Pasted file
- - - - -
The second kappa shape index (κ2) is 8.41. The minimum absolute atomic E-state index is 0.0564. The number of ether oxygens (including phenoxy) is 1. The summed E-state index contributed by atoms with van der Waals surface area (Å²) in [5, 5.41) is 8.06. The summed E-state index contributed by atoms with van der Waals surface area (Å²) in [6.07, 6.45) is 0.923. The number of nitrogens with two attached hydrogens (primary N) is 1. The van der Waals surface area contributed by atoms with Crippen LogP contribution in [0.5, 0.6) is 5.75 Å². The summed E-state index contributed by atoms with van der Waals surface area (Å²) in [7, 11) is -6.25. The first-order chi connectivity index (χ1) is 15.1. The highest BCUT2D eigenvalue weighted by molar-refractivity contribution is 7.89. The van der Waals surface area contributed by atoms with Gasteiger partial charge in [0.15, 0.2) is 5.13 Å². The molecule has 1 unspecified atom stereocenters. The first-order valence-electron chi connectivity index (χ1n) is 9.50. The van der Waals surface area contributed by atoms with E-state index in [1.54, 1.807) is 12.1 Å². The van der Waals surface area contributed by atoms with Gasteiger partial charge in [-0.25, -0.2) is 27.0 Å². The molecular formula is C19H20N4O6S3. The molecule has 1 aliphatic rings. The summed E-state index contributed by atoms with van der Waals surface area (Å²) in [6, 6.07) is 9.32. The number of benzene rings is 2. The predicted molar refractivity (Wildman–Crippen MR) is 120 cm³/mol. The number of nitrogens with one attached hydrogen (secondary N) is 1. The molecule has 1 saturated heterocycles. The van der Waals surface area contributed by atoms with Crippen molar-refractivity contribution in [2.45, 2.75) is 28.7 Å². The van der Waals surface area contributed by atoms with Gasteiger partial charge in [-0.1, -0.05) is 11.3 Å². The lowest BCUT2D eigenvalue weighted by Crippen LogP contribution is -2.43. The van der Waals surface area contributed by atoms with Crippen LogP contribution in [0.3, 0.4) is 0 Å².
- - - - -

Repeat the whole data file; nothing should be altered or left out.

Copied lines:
The second kappa shape index (κ2) is 8.41. The minimum absolute atomic E-state index is 0.0564. The number of ether oxygens (including phenoxy) is 1. The summed E-state index contributed by atoms with van der Waals surface area (Å²) in [5, 5.41) is 8.06. The summed E-state index contributed by atoms with van der Waals surface area (Å²) in [6.07, 6.45) is 0.923. The number of nitrogens with two attached hydrogens (primary N) is 1. The van der Waals surface area contributed by atoms with Crippen LogP contribution in [0.5, 0.6) is 5.75 Å². The summed E-state index contributed by atoms with van der Waals surface area (Å²) in [7, 11) is -6.25. The first-order chi connectivity index (χ1) is 15.1. The highest BCUT2D eigenvalue weighted by molar-refractivity contribution is 7.89. The van der Waals surface area contributed by atoms with Gasteiger partial charge in [0.15, 0.2) is 5.13 Å². The molecule has 1 unspecified atom stereocenters. The first-order valence-electron chi connectivity index (χ1n) is 9.50. The van der Waals surface area contributed by atoms with E-state index in [1.54, 1.807) is 12.1 Å². The van der Waals surface area contributed by atoms with Gasteiger partial charge in [-0.25, -0.2) is 27.0 Å². The molecular formula is C19H20N4O6S3. The molecule has 1 aliphatic rings. The summed E-state index contributed by atoms with van der Waals surface area (Å²) in [6, 6.07) is 9.32. The number of benzene rings is 2. The predicted molar refractivity (Wildman–Crippen MR) is 120 cm³/mol. The number of nitrogens with one attached hydrogen (secondary N) is 1. The molecule has 1 saturated heterocycles. The van der Waals surface area contributed by atoms with Crippen molar-refractivity contribution in [2.45, 2.75) is 28.7 Å². The van der Waals surface area contributed by atoms with Gasteiger partial charge in [-0.1, -0.05) is 11.3 Å². The lowest BCUT2D eigenvalue weighted by Crippen LogP contribution is -2.43. The van der Waals surface area contributed by atoms with Crippen LogP contribution in [0.3, 0.4) is 0 Å².